More Troops Needed in Iraq

U.S. Senator Richard LugarReuters Foundation -- The United States may need to bolster its troop presence in Iraq and extend the deadline for transfer to Iraqi rule, amid an insurgency that could lead to civil war, a leading Republican lawmaker said on Sunday. "It may be that we do need more troops ... because I think we have to have security (in Iraq)," U.S. Sen. Richard Lugar, an Indiana Republican and head of the Senate foreign relations committee, said on ABC television's "This Week." Last week, four U.S. contractors were murdered and mutilated in Falluja, with cheering Iraqis parading the charred bodies through the streets and stringing up two of them for public view. On Sunday, Spanish-led troops and Iraqi police fought a 3-hour gun battle with Shi'ite militiamen near Najaf that left almost two dozen Iraqis and four Salvadoran soldiers dead. Lugar said he is worried that when the U.S.-led coalition turns over sovereignty to Iraqis on June 30, the new government will be unable to deal with the violence. "They're at a point in which clearly they can't control the situation," he said. "You have the militia that has not been disarmed, and if in fact the worst situation comes, the militia begin to fight each other, that is, civil war." Former U.S. Secretary of State Madeleine Albright also said more U.S. troops were probably needed in Iraq, and the Bush administration should get other countries to contribute more forces. ... Lugar said he supported a proposal from Sen. Joseph Biden of Delaware, the top Democrat on the foreign relations panel, that calls for U.S. President George W. Bush to convene a summit with European leaders -- including those who opposed the war -- and repair the U.S.-European alliance. "He (Bush) should tell them that none of us can afford failure in Iraq," Biden wrote in a editorial in the Sunday edition of The Washington Post. (04/05/04)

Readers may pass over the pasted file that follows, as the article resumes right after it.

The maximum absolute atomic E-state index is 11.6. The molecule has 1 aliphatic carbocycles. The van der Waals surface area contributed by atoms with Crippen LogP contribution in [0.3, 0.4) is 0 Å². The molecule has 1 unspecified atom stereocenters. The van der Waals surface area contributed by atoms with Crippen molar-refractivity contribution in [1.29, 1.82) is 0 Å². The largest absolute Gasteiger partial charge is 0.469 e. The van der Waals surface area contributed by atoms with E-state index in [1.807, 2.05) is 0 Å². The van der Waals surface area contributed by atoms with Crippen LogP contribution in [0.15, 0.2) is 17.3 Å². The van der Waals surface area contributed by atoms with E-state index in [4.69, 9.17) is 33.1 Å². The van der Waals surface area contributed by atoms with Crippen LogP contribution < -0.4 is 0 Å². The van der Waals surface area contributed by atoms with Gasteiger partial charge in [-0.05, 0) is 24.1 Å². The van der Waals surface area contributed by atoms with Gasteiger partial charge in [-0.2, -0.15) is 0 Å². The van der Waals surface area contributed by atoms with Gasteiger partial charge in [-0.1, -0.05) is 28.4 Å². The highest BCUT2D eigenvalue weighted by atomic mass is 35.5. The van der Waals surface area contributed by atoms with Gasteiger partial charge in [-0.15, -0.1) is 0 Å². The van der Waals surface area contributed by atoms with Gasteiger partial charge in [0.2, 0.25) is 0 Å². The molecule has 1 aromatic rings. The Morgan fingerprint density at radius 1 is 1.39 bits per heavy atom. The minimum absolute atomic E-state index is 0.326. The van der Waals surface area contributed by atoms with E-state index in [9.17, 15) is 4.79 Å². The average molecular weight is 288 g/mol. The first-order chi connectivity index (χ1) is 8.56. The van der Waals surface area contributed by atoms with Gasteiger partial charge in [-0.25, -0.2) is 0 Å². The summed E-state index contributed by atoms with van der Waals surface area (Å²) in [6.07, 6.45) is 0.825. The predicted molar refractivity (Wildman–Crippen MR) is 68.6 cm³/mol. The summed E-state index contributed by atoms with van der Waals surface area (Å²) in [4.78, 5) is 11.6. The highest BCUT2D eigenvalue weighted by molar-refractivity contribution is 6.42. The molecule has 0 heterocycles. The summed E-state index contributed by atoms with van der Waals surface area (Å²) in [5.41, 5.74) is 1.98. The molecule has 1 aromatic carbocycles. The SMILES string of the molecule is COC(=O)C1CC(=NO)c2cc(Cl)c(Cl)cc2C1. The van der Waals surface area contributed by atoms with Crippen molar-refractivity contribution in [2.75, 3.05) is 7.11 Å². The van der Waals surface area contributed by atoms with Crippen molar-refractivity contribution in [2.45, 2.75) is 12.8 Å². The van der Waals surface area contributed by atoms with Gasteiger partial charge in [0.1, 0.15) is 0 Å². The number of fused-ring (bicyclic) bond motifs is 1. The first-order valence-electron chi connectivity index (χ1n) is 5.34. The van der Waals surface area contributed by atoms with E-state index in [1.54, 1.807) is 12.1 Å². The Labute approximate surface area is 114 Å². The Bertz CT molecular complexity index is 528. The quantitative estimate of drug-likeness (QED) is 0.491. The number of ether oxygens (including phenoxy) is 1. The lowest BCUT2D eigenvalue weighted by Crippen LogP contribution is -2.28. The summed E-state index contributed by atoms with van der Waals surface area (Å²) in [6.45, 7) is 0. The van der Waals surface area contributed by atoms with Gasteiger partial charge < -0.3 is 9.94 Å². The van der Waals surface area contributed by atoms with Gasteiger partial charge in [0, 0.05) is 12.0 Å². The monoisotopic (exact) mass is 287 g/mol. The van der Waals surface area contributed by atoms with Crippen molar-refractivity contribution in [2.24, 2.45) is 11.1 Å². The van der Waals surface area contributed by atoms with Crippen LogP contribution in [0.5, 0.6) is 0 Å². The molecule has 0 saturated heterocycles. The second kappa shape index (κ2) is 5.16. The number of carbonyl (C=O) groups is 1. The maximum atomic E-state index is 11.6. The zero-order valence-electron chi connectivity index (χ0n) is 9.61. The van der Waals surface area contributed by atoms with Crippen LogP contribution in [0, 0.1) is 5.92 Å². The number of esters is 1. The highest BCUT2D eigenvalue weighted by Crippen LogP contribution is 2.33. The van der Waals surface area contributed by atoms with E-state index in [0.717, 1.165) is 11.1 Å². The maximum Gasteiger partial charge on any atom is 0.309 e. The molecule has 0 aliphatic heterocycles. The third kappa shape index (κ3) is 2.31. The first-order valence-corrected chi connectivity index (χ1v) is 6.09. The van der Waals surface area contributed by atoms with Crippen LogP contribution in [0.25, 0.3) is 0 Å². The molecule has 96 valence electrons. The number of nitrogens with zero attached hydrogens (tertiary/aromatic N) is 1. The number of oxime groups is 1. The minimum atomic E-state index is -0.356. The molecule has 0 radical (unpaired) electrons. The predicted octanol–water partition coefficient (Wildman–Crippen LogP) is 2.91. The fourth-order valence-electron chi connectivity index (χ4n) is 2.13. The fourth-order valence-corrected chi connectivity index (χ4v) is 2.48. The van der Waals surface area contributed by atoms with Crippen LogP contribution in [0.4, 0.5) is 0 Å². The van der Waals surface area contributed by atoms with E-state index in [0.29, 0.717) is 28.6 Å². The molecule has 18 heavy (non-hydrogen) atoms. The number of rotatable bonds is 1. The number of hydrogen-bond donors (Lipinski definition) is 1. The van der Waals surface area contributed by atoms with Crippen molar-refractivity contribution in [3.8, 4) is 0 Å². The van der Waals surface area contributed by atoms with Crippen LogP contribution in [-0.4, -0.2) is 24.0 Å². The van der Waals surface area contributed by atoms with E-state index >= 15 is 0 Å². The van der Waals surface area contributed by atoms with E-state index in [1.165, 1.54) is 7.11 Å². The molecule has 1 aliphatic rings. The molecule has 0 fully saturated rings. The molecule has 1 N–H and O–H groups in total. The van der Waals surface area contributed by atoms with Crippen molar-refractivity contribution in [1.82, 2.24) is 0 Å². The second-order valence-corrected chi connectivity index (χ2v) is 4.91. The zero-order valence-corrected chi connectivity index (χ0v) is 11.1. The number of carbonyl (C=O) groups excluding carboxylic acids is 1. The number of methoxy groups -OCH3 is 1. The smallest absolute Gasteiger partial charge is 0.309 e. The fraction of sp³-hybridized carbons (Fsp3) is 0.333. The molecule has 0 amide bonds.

How Dangeous is Second Hand Smoke?

smokeBBC Health -- Passive smoking is being blamed for an increased risk of death, heart disease and the slower healing of wounds. Research published in the British Medical Journal online found a 15% higher risk of death among non-smokers who live with a smoker. Another study showed the number of heart attack admissions in Helena, US, fell by 40% during a smoking ban. And research published in BMC Cell Biology suggested passive smoking damages cells needed to heal wounds. ... The first study was based on the 1981 and 1996 censuses in New Zealand among those aged 45 to 74. Researchers from the Wellington School of Medicine and Health Sciences said even after age, ethnicity and social background were taken into account, the 15% increased risk of mortality for passive smokers remained. They said: "The results from this study add to the weight of evidence of harm caused by passive smoking and support steps to reduce exposure to other people's smoke - in the home and in other settings." The Helena ban on smoking in public places and workplaces was imposed between June and November 2002 before a legal decision overturned it. Hospital admissions for heart attack during the ban and for the same months from 1998 to 2003 were looked at by researchers from the University of California. They found admissions fell from an average of 40 during the same months before the ban to 24 during the ban. The researchers said their findings suggest that "smoke-free laws not only protect people from the long-term dangers of second-hand smoke but also that they may be associated with a rapid decrease in heart attacks". The final study, into wound healing, found fibroblast cells became more adhesive because exposure to smoke altered their chemical make-up. As well as reducing the speed of healing, this would account for abnormal scarring of wounds in passive smokers, as the cells remain concentrated at the edge of the wound, preventing it from closing properly, the researchers said. (04/05/04)


It's All Bad News